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July 24, 2014

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Helping hands on the hydrangeas

From left, Paige Patterson, Ted Gulick, Ana Maria Castanheira and Mary Horn prune a hydrangea bush in front of Bass Lake. The group of master gardeners is working on the project thanks to a grant from the Blue Ridge Parkway Foundation. Photo by Jeff Eason
From left, Paige Patterson, Ted Gulick, Ana Maria Castanheira and Mary Horn prune a hydrangea bush in front of Bass Lake. The group of master gardeners is working on the project thanks to a grant from the Blue Ridge Parkway Foundation. Photo by Jeff Eason
Published: 2:40 PM, 05/29/2014 Last updated: 2:41 PM, 05/29/2014
 

Author: By Jeff Eason
Source: The Blowing Rocket

Around the turn of the century, America was fascinated by all things “oriental,” the now non-PC word for people and objects from Asia.

The popularity of Japanese ink and paint prints, pottery from China, silk fabrics with images of dragons and other Asian images reached a fever pitch as these exotic things began to be imported in record numbers.

The Asian sensation even led to the increased popularity of the hydrangea, a flowering shrub many species of which were imported from Japan and other countries.

Whether that craze led Bertha Cone to instruct her gardeners to construct a massive hydrangea garden next to Bass Lake is anybody’s guess. Planted in the early part of the 20th century, the hydrangea garden at one time had more than 1,000 of the bushes, and their blooms could’ve been easily seen from the front porch of the Cone Manor.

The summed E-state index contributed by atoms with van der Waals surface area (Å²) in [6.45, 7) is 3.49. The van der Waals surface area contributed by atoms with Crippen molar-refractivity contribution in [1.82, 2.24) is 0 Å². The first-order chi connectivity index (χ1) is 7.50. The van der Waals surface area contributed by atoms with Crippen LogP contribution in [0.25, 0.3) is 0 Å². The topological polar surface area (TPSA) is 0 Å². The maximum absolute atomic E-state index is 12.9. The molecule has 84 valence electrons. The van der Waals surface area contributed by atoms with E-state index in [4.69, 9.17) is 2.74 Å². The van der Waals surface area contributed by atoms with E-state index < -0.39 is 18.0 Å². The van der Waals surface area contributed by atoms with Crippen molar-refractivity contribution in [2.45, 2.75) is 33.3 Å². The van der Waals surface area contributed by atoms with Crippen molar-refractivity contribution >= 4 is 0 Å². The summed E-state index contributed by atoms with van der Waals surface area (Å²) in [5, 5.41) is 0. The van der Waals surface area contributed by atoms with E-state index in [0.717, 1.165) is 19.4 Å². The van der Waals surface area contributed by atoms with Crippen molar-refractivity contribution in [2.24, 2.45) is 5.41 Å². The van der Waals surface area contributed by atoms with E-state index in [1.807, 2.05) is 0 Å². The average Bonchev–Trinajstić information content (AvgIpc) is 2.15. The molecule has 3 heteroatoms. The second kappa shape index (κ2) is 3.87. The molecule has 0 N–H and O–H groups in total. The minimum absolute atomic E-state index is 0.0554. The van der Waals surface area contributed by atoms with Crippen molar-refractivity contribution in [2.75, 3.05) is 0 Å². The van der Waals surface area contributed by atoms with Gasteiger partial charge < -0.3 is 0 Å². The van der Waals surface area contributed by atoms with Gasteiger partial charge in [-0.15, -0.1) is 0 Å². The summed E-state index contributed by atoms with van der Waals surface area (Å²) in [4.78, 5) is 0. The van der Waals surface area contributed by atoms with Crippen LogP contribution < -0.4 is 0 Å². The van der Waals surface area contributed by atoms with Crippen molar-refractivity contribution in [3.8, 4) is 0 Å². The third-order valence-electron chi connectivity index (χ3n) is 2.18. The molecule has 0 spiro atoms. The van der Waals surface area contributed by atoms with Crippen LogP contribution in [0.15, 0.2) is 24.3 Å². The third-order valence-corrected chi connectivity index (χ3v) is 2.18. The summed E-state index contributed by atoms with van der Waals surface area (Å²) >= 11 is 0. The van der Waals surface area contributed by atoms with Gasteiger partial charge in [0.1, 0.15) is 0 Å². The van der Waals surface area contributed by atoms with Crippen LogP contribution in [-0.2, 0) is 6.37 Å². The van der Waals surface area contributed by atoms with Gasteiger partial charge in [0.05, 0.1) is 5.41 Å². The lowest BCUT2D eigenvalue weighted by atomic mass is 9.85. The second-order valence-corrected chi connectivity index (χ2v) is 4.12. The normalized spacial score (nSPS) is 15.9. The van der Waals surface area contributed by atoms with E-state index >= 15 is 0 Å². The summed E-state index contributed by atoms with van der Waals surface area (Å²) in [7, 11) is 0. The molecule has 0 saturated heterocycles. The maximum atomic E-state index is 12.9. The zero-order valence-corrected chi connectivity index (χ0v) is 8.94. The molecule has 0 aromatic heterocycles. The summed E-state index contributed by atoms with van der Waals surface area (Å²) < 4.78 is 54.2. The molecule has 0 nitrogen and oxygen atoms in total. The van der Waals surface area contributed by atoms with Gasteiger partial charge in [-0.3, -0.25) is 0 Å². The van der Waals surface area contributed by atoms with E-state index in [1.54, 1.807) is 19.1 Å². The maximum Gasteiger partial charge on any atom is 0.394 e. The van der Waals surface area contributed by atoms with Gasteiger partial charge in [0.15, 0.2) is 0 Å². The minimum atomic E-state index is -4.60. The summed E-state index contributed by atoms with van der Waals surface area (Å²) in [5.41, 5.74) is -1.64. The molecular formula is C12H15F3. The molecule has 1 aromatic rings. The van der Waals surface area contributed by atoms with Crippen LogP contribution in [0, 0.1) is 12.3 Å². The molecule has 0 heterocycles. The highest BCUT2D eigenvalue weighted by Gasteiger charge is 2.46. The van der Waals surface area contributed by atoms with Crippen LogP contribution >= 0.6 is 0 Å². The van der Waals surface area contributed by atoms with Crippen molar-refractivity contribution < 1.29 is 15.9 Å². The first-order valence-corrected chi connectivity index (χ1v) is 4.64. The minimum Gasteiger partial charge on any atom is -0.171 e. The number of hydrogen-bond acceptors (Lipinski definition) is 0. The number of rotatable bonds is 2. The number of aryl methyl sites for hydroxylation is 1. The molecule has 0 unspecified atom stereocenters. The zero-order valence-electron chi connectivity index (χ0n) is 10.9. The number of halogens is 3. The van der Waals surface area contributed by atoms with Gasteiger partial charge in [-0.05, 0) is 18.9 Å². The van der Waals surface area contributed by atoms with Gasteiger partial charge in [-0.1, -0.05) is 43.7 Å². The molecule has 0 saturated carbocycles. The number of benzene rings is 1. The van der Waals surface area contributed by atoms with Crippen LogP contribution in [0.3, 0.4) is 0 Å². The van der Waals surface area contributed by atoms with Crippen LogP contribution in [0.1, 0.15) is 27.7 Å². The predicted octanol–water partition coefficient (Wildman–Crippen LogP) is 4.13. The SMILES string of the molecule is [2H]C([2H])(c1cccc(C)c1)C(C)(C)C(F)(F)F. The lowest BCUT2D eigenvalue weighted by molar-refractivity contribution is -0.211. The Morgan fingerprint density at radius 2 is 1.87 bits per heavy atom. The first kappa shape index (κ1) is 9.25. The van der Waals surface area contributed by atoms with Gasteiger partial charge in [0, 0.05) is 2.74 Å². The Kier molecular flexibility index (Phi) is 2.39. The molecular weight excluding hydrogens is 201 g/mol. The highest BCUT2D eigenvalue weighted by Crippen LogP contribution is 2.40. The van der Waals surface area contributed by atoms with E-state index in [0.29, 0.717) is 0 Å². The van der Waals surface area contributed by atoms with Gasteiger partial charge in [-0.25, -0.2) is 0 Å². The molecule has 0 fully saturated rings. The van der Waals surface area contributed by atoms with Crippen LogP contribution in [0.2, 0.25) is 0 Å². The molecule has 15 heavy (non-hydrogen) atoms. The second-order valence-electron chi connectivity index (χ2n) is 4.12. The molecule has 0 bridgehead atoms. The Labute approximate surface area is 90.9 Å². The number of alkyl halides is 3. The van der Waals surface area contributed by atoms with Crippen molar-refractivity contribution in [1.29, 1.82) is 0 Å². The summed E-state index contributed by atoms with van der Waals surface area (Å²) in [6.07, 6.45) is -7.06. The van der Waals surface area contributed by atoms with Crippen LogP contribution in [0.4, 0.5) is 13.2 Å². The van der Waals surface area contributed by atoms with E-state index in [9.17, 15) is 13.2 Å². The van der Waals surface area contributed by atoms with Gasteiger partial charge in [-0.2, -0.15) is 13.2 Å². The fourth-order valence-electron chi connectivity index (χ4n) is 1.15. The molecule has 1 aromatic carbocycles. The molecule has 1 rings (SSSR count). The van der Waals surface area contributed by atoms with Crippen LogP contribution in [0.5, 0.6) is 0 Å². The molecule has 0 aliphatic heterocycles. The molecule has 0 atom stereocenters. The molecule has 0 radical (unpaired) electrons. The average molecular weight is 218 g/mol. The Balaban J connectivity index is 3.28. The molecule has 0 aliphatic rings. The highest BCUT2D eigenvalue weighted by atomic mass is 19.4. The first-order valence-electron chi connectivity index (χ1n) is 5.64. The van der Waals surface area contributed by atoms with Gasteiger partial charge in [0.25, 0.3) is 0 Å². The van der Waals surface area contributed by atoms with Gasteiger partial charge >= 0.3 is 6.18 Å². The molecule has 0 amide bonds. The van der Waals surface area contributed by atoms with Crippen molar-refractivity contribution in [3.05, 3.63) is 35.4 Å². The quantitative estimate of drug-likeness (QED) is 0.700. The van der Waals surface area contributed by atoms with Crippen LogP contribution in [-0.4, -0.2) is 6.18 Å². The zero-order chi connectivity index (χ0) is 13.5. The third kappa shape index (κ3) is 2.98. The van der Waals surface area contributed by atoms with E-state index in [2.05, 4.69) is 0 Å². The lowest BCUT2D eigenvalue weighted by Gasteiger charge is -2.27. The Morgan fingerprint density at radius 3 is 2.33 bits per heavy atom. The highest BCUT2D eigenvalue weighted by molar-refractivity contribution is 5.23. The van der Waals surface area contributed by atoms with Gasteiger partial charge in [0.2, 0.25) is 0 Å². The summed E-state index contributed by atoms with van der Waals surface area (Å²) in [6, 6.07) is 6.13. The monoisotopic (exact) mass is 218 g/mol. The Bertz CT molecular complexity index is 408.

Last week a group of master gardeners, led by Paige Patterson, traveled to Cone Manor to prune the hydrangeas.

“Pruning them back makes them fuller and prettier and keeps them from shading each other out,” said Patterson. “We’ve also put down some lime into the soil because the pH level was too acidic.”

Patterson, the consumer horticultural agent with the North Carolina Cooperative Extension Service, led a group of 18 master gardeners and master gardener students on the hydrangea project at Bass Lake. According to Patterson, the group worked on approximately 700 hydrangea bushes.

“One of the requirements of the Master Gardener program is that you have to complete 40 hours of volunteer service, and then complete 20 hours a year afterward,” said Patterson.

The Master Gardener program’s hydrangea project at Bass Lake is being conducted in conjunction with the Blue Ridge Parkway Foundation. The foundation originally began funding and promoting the project in 2010, after the hydrangeas at Bass Lake had been neglected for decades.

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